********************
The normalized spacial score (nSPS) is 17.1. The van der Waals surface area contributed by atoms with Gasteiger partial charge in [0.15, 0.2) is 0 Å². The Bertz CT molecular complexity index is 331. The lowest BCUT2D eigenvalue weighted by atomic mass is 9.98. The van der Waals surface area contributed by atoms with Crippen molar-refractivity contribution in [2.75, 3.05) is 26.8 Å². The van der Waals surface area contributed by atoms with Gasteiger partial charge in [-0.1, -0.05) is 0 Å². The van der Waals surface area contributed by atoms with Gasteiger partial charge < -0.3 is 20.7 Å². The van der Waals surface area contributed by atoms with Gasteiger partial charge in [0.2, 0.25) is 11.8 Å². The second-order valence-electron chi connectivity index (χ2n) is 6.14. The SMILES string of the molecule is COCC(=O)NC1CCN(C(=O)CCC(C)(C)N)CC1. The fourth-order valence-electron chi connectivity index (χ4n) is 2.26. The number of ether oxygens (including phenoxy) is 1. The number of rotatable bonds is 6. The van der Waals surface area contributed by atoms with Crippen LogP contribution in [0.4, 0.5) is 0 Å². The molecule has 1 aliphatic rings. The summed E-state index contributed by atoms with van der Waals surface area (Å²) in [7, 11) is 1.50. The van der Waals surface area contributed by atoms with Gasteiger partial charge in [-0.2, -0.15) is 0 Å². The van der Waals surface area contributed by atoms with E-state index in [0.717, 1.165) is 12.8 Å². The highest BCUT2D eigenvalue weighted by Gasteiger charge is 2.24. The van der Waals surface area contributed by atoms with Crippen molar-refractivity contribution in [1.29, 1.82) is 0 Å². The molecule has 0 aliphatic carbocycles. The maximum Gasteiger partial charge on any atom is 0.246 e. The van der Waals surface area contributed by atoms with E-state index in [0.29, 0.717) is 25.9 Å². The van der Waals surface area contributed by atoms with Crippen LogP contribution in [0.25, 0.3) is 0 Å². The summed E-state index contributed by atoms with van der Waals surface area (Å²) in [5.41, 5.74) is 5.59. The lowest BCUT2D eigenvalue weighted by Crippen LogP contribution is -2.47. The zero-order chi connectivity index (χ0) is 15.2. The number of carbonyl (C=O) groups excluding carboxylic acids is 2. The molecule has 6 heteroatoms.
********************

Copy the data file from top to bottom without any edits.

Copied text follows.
The normalized spacial score (nSPS) is 17.1. The van der Waals surface area contributed by atoms with Gasteiger partial charge in [0.15, 0.2) is 0 Å². The Bertz CT molecular complexity index is 331. The lowest BCUT2D eigenvalue weighted by atomic mass is 9.98. The van der Waals surface area contributed by atoms with Crippen molar-refractivity contribution in [2.75, 3.05) is 26.8 Å². The van der Waals surface area contributed by atoms with Gasteiger partial charge in [-0.1, -0.05) is 0 Å². The van der Waals surface area contributed by atoms with Gasteiger partial charge < -0.3 is 20.7 Å². The van der Waals surface area contributed by atoms with Gasteiger partial charge in [0.2, 0.25) is 11.8 Å². The second-order valence-electron chi connectivity index (χ2n) is 6.14. The SMILES string of the molecule is COCC(=O)NC1CCN(C(=O)CCC(C)(C)N)CC1. The fourth-order valence-electron chi connectivity index (χ4n) is 2.26. The number of ether oxygens (including phenoxy) is 1. The number of rotatable bonds is 6. The van der Waals surface area contributed by atoms with Crippen LogP contribution in [0.4, 0.5) is 0 Å². The molecule has 1 aliphatic rings. The summed E-state index contributed by atoms with van der Waals surface area (Å²) in [7, 11) is 1.50. The van der Waals surface area contributed by atoms with Gasteiger partial charge in [-0.2, -0.15) is 0 Å². The van der Waals surface area contributed by atoms with E-state index in [0.717, 1.165) is 12.8 Å². The highest BCUT2D eigenvalue weighted by Gasteiger charge is 2.24. The van der Waals surface area contributed by atoms with Crippen molar-refractivity contribution in [1.29, 1.82) is 0 Å². The molecule has 0 aliphatic carbocycles. The maximum Gasteiger partial charge on any atom is 0.246 e. The van der Waals surface area contributed by atoms with E-state index in [0.29, 0.717) is 25.9 Å². The van der Waals surface area contributed by atoms with Crippen LogP contribution in [0.25, 0.3) is 0 Å². The summed E-state index contributed by atoms with van der Waals surface area (Å²) in [5.41, 5.74) is 5.59. The lowest BCUT2D eigenvalue weighted by Crippen LogP contribution is -2.47. The zero-order chi connectivity index (χ0) is 15.2. The number of carbonyl (C=O) groups excluding carboxylic acids is 2. The molecule has 6 heteroatoms.